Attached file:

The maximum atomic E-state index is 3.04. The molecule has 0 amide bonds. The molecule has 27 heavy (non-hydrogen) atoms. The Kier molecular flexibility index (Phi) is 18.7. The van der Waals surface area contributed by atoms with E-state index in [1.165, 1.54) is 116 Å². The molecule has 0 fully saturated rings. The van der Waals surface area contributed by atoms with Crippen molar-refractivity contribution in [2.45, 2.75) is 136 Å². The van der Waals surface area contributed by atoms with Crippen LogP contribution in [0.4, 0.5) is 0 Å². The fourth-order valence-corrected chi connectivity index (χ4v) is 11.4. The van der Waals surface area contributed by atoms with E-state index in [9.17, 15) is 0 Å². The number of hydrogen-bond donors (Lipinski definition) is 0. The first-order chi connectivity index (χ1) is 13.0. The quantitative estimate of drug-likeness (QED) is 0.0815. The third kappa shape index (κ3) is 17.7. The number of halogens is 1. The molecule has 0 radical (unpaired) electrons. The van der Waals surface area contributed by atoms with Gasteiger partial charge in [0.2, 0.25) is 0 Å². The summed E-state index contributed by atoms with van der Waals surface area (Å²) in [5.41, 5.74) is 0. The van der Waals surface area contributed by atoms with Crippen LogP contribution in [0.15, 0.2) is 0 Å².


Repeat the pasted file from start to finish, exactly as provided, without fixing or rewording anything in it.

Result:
The maximum atomic E-state index is 3.04. The molecule has 0 amide bonds. The molecule has 27 heavy (non-hydrogen) atoms. The Kier molecular flexibility index (Phi) is 18.7. The van der Waals surface area contributed by atoms with E-state index in [1.165, 1.54) is 116 Å². The molecule has 0 fully saturated rings. The van der Waals surface area contributed by atoms with Crippen molar-refractivity contribution in [2.45, 2.75) is 136 Å². The van der Waals surface area contributed by atoms with Crippen LogP contribution in [0.4, 0.5) is 0 Å². The fourth-order valence-corrected chi connectivity index (χ4v) is 11.4. The van der Waals surface area contributed by atoms with E-state index in [9.17, 15) is 0 Å². The number of hydrogen-bond donors (Lipinski definition) is 0. The first-order chi connectivity index (χ1) is 13.0. The quantitative estimate of drug-likeness (QED) is 0.0815. The third kappa shape index (κ3) is 17.7. The number of halogens is 1. The molecule has 0 radical (unpaired) electrons. The van der Waals surface area contributed by atoms with Gasteiger partial charge in [0.2, 0.25) is 0 Å². The summed E-state index contributed by atoms with van der Waals surface area (Å²) in [5.41, 5.74) is 0. The van der Waals surface area contributed by atoms with Crippen LogP contribution in [0.15, 0.2) is 0 Å².